She’ll do it, but there’s a catch — he’s gotta try it on himself to first to prove to her that it’s safe. Sounds reasonable enough, right? Doc Pryde plays along — and you can probably guess the rest: he becomes a vicious albino killing machine who can’t be stopped. She back-tracks, quite wisely, on her previous offer to give the serum a go, runs off into the night, he gives chase for awhile, and then, when he can’t find her, goes on a killing spree through Watts, specifically targeting practitioners of the world’s oldest profession.

Come daytime, though, it’s back to normal for the not-so-good doctor, and he’s blissfully unaware of his nocturnal activities — although little things like blood on the headlights of his Rolls clue him in that something nasty must have happened. Still, might as well keep pumping the serum into your arm every night, because you’ve got no specific memories of anything bad going down. And so the nightly rampages continue apace for a few evenings, until Linda finally confronts Henry during the day and threatens to go to the cops herself if he won’t turn himself in. Naturally, getting anyone down at the precinct to believe her story about a black doctor who turns white and evil at night and kills hookers is a pretty tough sell, but for reasons that are never even attempted to be justified by the script, one Lieutenant Jackson (Ji-Tu Cumbuka) buys her tale and sets about tracking Dr. Pryde’s nighttime alter-ego down.

If you don’t know where all this is headed, give me back those points you didn’t earn anyway in our trivia game that doesn’t exist. Pryde’s a dead albino duck by the time it’s all over. Nothing unusual about that. What is weird, though, is how director Crain seems to waver in his feelings toward his protagonist (Casey, for his part, keeps his performance pretty consistent throughout depending on what the script calls for — affable by day, enraged zombie by night). At first, we’re quite clearly supposed to like the guy. Then, we’re supposed to be shocked by his amorality in roping unwilling test subjects into his web of human experimentation. Then, we’re supposed to be suspicious of his anti-hooker motives. Then, we’re supposed to be appalled at his cold-blooded murder spree. And finally, when the cops gun him down, we’re supposed to feel sorry for the guy. That kind of directorial schizophrenia is a rare thing, and frankly, while it doesn’t make for good filmmaking according to any generally-accepted definition  of the term, it’s certainly an interesting thing to see play itself out, and combined with the completely unsubtle upturning of the old (and nauseating) “white is good (even down to hats and costumes, but especially when it comes to skin color), black is bad (even down to hats and costumes, but especially when it comes to skin color)” silver screen cliche, it ensures that Dr. Black, Mr. Hyde is a more memorable — and, frankly, fun — viewing experience than its strictly by-the-numbers script would suggest.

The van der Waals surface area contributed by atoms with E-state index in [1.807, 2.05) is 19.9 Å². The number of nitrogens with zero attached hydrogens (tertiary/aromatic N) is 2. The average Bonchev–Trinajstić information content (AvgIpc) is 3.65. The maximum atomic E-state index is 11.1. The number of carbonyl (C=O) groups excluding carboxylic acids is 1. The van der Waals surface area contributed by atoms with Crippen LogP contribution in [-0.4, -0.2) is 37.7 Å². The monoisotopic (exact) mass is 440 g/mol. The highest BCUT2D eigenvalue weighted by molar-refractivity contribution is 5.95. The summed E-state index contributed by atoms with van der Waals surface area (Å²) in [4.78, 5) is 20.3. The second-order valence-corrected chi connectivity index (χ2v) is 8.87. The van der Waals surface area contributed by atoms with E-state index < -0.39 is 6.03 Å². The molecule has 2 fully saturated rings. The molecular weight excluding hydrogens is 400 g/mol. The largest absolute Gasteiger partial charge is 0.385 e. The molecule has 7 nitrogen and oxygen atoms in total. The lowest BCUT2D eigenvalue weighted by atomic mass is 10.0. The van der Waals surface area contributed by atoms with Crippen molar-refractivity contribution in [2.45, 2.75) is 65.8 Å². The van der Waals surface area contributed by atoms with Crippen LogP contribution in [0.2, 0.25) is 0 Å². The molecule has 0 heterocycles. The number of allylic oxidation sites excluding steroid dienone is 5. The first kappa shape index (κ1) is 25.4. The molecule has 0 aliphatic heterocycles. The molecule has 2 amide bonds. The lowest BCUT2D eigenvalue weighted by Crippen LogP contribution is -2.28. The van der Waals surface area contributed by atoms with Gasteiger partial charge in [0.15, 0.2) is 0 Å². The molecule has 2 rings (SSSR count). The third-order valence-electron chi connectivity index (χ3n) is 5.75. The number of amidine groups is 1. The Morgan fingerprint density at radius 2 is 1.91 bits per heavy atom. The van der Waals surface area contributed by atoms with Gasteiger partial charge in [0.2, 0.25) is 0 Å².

The final crime report from the desk of Lieutenant Jackson reads : Robert Louis Stevenson literary classic makes a trip to the ghetto and, for the most part, emerges unscathed.